A type of inflammatory bowel disease where the colon is inflamed over a long period of time. This increases a person’s risk of developing colon cancer, so starting colorectal cancer screening earlier and doing these tests more often is recommended. See also colon, colorectal cancer screening, inflammatory bowel disease.
The bone in the forearm (between the elbow and the wrist) that’s on the same side as the little finger. Compare to radius.
Also called or ultrasonography (UL-truh-son-AH-gruf-ee ) imaging test in which high-frequency sound waves are used to make pictures of the inside of the body. The sound wave echoes are picked up and displayed on a computer screen. See also imaging tests.
A type of stem cell transplant in which stem cells in the blood taken from the umbilical cord of a newborn are used to replace the blood-forming stem cells in patients whose own stem cells were destroyed by radiation and/or chemotherapy. See also chemotherapy, hematopoietic stem cell transplant, radiation, stem cells.
Affecting only one side of the body. For example, unilateral breast cancer occurs in one breast only. Compare to bilateral.
Any therapy that has not been scientifically tested and shown to work.
Cancer that’s been diagnosed but has not yet been staged, so the full extent of the cancer is not yet known. See also staging.
[YUR-uh-ter or yoo-REE-ter]
A tube that carries urine from each kidney to the bladder. A person normally has 2 ureters. Compare to urethra. See also bladder, kidney, urine.
The tube that carries urine from the bladder to the outside of the body. In women, this tube is fairly short. In men it’s longer, passing through the prostate and the penis, and it also carries the semen. Compare to ureter. See also bladder, kidney, penis, prostate, semen, urine.
A sudden and uncontrollable urge to pass urine. This happens when the bladder becomes too sensitive to stretching when full of urine. Compare to stress incontinence, overflow incontinence. See also bladder, urine.
The need to pass urine often. See also urine.
Being unable to start the stream of urine right away. See also urine.
Partial or complete loss of urine control. See also overflow incontinence, stress incontinence, urge incontinence, urine.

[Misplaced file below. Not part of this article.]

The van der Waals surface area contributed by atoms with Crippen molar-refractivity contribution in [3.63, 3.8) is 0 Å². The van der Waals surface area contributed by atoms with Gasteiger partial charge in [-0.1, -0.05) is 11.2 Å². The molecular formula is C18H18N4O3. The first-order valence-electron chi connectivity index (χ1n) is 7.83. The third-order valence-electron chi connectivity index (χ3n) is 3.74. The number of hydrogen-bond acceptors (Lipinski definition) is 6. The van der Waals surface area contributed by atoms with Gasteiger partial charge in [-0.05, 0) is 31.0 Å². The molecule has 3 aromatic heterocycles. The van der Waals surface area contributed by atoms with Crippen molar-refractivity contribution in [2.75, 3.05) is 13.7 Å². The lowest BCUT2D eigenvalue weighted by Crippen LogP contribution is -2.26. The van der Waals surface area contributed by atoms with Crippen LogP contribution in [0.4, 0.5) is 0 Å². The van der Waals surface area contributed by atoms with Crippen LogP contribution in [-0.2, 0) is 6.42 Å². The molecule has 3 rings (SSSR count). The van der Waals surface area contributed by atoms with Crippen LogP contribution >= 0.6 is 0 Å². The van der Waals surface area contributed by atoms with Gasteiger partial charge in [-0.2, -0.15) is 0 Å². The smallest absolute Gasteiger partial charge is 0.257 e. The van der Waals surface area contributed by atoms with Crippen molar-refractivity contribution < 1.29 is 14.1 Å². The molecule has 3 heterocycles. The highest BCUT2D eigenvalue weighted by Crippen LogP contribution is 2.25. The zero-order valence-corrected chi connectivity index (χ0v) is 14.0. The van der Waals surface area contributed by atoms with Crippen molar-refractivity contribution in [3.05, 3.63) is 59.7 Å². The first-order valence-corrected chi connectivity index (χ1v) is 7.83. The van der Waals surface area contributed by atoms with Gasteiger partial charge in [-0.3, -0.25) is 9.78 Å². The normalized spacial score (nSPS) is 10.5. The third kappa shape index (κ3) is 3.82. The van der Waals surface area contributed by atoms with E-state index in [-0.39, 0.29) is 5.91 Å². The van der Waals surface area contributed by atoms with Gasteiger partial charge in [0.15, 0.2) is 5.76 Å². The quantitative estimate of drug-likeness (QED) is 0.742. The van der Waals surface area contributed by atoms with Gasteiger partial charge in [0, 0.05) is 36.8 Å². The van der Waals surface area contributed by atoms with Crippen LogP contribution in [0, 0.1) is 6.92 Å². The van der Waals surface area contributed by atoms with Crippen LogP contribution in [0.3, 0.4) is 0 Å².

Being unable to empty the bladder or pass urine. See also bladder, urine.
The system that filters blood and helps remove certain chemicals and fluids from the body in the form of urine. It includes the kidneys, ureters, bladder, and urethra. See also bladder, kidney, ureter, urethra, urine.
Feeling the need to pass urine right away. See also urine.
To release urine from the bladder. See also bladder, urine.
Also called pee. Liquid waste made by the kidneys and stored in the bladder. See also bladder, kidney.
A lab test in which urine is examined under a microscope to look for cancer and pre-cancer cells. Cytology can also be done on bladder washings,which are samples taken by putting a salt solution into the bladder and then removing the solution for testing. See also bladder, urine.
Test to evaluate how well the bladder muscle and sphincters work. See also bladder, sphincter.
A doctor who specializes in treating problems of the urinary tract in men and women, and problems in the genital area in men. See also urinary tract.
An opening on the belly (abdomen) through which urine leaves the body. This new path is surgically created. See also stoma, urine.
TOO-mer or TYOO-mer]
Also called a fibroma. A non-cancerous tumor that’s made of fibrous or connective tissue. It’s the most common tumor found in women. It can be in the uterine wall or protrude into the lining of the uterus. Usually there are no symptoms, but it can cause abnormal bleeding and other symptoms depending on its size and location in the uterus. See also tumor, uterus.
Also called the womb. The pear-shaped organ in a woman’s pelvis that holds and nourishes the growing baby. The uterus is divided into 3 areas; the body is the upper part, the isthmus is the narrowed central area, and the cervix is at the base. See also pelvis.